Letters to the Editor: Black voters and everyone else have more than enough reasons to support Joe Biden

Joe Biden
Democratic presidential candidate Joe Biden boards a plane at New Castle Airport in Delaware on Sept. 21.
(Associated Press)

To the editor: Earl Ofari Hutchinson writes that Democratic presidential nominee Joe Biden must better address the needs of Black communities if he wants their votes.

Hutchinson mentions President Trump’s strategy of accusing Democrats of playing “plantation politics.” To that, I say the GOP and President Trump are offering “genocidal politics.”

Trump’s response to a pandemic that has affected the Black community hard, his downplaying of the role of slavery in shaping this country, and his dismissal of racism as no big deal tell you all you need to know about the direction of the GOP under this president.

Since we have two choices, I’ll pick the one that offers the opposite of this hate.


Lynette Kelsey, Riverside


To the editor: It is not Biden’s — or any candidate’s — task to dangle a carrot before voters to convince them to turn out. Voting in the United States is a privilege and a duty.

Candidates should offer compelling reasons to win voters’ support, but the alternative should not be voters’ unwillingness to exercise their franchise, especially in an election as critical to the survival of our democracy as this one.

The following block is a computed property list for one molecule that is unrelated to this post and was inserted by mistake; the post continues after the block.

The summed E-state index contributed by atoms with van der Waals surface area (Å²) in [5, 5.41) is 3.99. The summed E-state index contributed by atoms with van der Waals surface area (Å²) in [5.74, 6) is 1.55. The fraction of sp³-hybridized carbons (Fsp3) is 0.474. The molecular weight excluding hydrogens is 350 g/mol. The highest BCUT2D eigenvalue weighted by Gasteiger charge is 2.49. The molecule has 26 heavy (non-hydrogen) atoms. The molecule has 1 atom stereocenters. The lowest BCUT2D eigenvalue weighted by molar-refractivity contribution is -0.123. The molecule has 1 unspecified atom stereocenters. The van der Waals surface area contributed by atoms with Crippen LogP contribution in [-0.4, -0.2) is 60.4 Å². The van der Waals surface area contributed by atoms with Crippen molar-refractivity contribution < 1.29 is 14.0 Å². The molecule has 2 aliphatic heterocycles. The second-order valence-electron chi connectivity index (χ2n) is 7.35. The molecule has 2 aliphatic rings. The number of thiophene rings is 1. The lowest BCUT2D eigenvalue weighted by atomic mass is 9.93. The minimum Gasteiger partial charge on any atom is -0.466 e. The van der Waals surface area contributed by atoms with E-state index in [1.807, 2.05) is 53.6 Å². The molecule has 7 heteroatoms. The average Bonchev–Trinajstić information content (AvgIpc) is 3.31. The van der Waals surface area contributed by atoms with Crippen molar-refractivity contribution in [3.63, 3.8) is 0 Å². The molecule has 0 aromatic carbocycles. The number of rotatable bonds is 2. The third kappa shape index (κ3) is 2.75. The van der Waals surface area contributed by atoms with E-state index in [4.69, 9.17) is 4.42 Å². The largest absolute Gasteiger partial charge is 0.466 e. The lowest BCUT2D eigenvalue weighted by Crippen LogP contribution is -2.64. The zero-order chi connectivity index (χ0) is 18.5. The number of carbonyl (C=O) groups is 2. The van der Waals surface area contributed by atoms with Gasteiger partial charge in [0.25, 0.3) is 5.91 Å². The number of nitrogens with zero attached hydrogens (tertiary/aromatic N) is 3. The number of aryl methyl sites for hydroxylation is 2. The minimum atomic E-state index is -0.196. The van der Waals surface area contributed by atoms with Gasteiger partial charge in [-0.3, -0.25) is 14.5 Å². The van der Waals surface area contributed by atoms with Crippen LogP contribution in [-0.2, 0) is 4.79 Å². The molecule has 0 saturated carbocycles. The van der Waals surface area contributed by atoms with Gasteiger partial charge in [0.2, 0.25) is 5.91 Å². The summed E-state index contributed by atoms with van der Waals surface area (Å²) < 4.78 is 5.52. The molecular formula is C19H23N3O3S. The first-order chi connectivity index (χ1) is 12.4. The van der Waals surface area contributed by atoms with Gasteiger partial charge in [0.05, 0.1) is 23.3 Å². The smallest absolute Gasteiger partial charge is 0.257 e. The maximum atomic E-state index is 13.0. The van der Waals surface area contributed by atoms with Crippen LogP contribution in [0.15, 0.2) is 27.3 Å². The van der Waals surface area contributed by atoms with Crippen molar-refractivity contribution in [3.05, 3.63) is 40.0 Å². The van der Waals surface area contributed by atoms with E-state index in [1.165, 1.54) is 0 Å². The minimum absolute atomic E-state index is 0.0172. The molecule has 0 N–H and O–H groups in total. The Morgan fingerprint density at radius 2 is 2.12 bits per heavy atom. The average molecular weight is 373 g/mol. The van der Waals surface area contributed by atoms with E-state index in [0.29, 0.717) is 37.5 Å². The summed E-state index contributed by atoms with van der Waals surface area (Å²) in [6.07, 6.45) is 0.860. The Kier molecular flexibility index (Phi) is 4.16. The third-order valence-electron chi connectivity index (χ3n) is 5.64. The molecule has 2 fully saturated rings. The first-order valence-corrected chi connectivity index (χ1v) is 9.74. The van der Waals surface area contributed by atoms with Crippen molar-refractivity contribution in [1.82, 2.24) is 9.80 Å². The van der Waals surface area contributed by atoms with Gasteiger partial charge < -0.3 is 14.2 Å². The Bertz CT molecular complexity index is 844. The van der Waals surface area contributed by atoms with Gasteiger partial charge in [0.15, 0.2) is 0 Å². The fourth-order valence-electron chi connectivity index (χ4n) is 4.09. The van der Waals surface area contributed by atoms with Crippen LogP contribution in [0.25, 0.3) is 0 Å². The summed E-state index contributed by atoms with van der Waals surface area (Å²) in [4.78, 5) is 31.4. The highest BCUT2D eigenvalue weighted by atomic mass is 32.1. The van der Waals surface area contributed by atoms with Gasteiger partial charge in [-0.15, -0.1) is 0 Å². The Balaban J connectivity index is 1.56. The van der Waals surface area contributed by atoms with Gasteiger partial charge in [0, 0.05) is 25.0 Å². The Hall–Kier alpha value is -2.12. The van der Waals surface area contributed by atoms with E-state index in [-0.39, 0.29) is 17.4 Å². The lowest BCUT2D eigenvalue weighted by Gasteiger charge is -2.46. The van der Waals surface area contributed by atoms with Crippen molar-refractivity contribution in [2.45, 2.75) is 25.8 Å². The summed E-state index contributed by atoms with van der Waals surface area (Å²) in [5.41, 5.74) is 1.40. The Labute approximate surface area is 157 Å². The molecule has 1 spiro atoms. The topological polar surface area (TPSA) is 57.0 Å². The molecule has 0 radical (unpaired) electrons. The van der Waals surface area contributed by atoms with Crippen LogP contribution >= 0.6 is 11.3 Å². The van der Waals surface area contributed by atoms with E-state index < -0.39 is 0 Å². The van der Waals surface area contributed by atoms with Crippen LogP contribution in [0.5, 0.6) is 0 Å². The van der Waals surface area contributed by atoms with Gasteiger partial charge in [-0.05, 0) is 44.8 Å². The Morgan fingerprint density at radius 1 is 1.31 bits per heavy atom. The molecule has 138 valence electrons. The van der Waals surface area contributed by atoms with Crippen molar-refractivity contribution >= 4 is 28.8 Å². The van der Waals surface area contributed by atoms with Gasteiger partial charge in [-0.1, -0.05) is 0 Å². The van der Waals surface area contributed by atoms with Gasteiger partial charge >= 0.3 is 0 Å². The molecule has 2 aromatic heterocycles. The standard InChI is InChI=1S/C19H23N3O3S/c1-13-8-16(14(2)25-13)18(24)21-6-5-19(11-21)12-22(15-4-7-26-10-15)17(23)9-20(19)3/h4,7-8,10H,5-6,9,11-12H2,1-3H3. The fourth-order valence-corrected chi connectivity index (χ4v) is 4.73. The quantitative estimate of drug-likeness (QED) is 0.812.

President Obama’s campaign promises that won Black support — jobs, a higher minimum wage, improved education and healthcare, financial reforms and repealing tax cuts for the rich — have been shared by other Democratic candidates.

It is cynical to suggest that Black voters might sit out this election if Biden cannot convince them that the election process means something to them. They know that it does. Biden’s task is to convince all voters that he is prepared and determined to work hard for the benefit of all Americans.

Our task is to vote.

Ann Carter, Los Angeles


To the editor: Hutchinson says Biden should have gone to Kenosha, Wis., “immediately” instead of two days after Trump visited.

Biden is not president and therefore has no official role. By inserting himself there at the height of the trouble, Biden would have required security resources better devoted to addressing Kenosha’s immediate concerns, and it might have appeared he was rushing to where he wasn’t required to be in order to perform for the news cameras.

To Hutchinson’s larger point, I’ve got two positive reasons for Black voters to turn out for Biden: Voting is critical for the preservation of our democracy, and Biden is by far the better candidate.

Is that enough?

Jeff Vaughn, Encino